“Dr. Lotta and I became very close friends. She was a great human being and worked night and day for years. When she died in 1990, I lost a true friend. She was a living saint, if such a person can exist.” – John Buss
Few Canadians got to know humanitarian Lotta Hitschmanova as well as John Buss, and like Lotta herself, he lived a most remarkable life.
Born and raised in Toronto, at the age of 17, he joined the Canadian Navy, serving in numerous harrowing WWII combat situations. As his friend Allan Martel noted in a Globe and Mail tribute to John Buss:
“He rose to the lowly level of Stoker 2nd Class, which was as near to the bottom of military rankings as one can get. He was not cut out for leadership in the military, though all who had the privilege to work for him would have gone to hell and back several times for him at the drop of a hat.”
In his autobiographical memoir, “A Part of Me,” John relates a WWII incident right out of a Hollywood movie. His ship was on convoy duty in the North Atlantic, ran into engine trouble and docked at Londonderry for repairs, giving the crew much-needed leave.
Then, as amazing as it may seem, for the next three days, this lowly seaman found himself feted by the Laird and Lady of the magnificent Culzean Castle on Scotland’s Ayrshire coast, before returning to his lowly duties stoking coal on his ship.
“After the channel crossing, I travelled by horse and buggy on to the castle. I was overwhelmed: going from a navy ship to the beauty of the castle was quite a transition. It was a wonderful break for me, from sleeping in a dingy, narrow hammock aboard ship to sleeping in a great bed in a room in one of the castle’s turrets. I spent three days enjoying the beautiful grounds and scenery of the estate. My hosts spent as much time as they could to entertain me. We always had our meals and afternoon tea together. The most charming hosts one could wish for.”
After leaving the Navy, many more adventures too numerous to relate awaited John, including a real Hollywood story: when he was invited to a party, with Oscar-winning actress Jennifer Jones as his date!
Blessed with a truly creative spirit, John returned to Toronto and had aspirations of becoming a professional pianist. However, in the early 50s, as Allan Martel relates: “A concert-quality pianist, John lost two Toronto Kiwanis music competitions – both to Glenn Gould.”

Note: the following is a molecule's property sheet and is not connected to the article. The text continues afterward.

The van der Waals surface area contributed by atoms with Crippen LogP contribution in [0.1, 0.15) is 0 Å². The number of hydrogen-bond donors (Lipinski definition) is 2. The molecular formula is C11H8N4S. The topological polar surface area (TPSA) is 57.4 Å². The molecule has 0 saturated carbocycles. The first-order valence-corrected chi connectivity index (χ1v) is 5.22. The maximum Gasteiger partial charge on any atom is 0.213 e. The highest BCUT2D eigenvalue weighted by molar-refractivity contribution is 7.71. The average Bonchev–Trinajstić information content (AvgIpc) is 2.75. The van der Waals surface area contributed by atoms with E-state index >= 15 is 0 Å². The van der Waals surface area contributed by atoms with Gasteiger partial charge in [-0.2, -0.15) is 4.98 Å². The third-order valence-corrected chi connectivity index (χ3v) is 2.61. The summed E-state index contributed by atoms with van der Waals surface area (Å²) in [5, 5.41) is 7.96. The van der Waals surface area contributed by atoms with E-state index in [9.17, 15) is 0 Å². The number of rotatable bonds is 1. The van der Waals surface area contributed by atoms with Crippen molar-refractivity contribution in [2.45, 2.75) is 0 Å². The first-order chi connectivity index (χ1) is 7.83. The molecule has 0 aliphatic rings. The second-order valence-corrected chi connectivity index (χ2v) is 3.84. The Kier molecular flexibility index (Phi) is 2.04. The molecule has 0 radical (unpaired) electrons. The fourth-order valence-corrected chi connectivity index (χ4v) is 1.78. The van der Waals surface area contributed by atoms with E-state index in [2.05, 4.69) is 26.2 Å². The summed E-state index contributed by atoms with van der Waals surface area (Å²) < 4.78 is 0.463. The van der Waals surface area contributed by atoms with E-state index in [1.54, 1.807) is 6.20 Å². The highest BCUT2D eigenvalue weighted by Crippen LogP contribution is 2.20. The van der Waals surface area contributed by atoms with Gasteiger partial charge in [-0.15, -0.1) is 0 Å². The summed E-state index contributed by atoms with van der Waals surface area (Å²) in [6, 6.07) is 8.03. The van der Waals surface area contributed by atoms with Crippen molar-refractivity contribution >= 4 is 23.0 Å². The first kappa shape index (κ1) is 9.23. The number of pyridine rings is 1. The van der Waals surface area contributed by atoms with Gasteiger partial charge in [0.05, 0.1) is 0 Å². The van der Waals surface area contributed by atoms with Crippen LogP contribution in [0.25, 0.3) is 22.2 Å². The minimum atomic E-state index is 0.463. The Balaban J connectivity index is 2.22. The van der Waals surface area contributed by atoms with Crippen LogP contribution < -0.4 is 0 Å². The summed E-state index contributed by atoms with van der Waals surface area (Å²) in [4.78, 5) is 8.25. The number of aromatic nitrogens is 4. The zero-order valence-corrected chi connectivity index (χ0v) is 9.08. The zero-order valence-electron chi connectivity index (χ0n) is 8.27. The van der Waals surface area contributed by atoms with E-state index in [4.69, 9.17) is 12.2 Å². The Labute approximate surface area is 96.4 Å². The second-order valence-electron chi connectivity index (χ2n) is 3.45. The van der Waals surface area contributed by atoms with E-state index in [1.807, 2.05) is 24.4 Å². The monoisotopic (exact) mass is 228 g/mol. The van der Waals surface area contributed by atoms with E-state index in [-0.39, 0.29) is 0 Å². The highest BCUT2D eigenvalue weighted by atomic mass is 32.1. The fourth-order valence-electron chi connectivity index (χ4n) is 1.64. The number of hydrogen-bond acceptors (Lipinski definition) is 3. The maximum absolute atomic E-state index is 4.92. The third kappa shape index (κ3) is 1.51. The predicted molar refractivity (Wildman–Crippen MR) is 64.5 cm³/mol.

It was 1952, and TV was starting up in Canada. So, if being a concert pianist wasn’t in the cards, true to form, John managed to get a job with the CBC, as a lowly stage hand. As he relates in his memoir:
“I was not very good with a hammer and other tools, so the boys thought I could do a better job entertaining them by playing the piano.”
He soon left staging and went into film editing, then studio directing, then production. Starting in 1954, he produced a well-known farm show called “Country Calendar,” which enabled farmers to keep in touch and included a segment on seasonal gardening tips.
A born traveller, John was soon on the move again, producing travel films in Singapore, Thailand, Borneo and Hong Kong. In the late 50s and early 60s, he became a freelance videographer, living in Hong Kong and then Bangkok.
It was in Hong Kong that by chance he first met Lotta Hitschmanova:
“She walked into the CP Airlines office where I had been given a desk to work at and asked if I would help her with the work she was doing.”
And that led to a working relationship and friendship that lasted throughout the 1960s and 70s.
“In the years that followed, I accompanied Dr. Lotta on many of her working tours and did all the photography. Each trip was at least two months long. The films and photographs would be used during the fundraising tours. They showed the great need that existed.”
In 1967, Maclean’s did a feature article on Lotta, which quotes John Buss:
“On her tour abroad,” says John Buss, a CBC film maker who followed her recently for two months in Asia to make a documentary, “she had everything planned in detail weeks in advance. I’ve never seen anybody agonize so much over a minute’s delay. I lost track of the number of notebooks she filled with interviews and observations during the day; then she’d be up half the night typing reports or filling dictation belts.”
John and Lotta became great friends, attending concerts and plays together at the National Arts Centre during the time John lived in the nation’s capital:
“Dr. Lotta and I became very close friends. She was a great human being and worked night and day for years. At the end of her life, she had lost the use of her voice and the ability to speak. When she died in 1990, I lost a true friend. She was a living saint, if such a person can exist. Her wonderful work goes on today.”
During the final months of his life, I had the honour of meeting John several times at the Sunnybrook Veterans Wing in Toronto, and to conclude this blog post, I can only echo what Allan Martel has so aptly put:
“This Stoker 2nd Class was a true class act of the premier rank. He personified the concerns and empathy of thinking Canadians about the world’s less fortunate, and acted upon his empathy by travelling among the most destitute of regions in an effort to help in whatever manner he could.
“Canada has lost one of its finest citizens, and also one of its finest ambassadors – a Stoker 2nd Class who rose above almost all around him in a gentle, unassuming but completely compelling manner.
“We will miss you John, for your magnanimous personality but also for what you stood for, shovel and all.”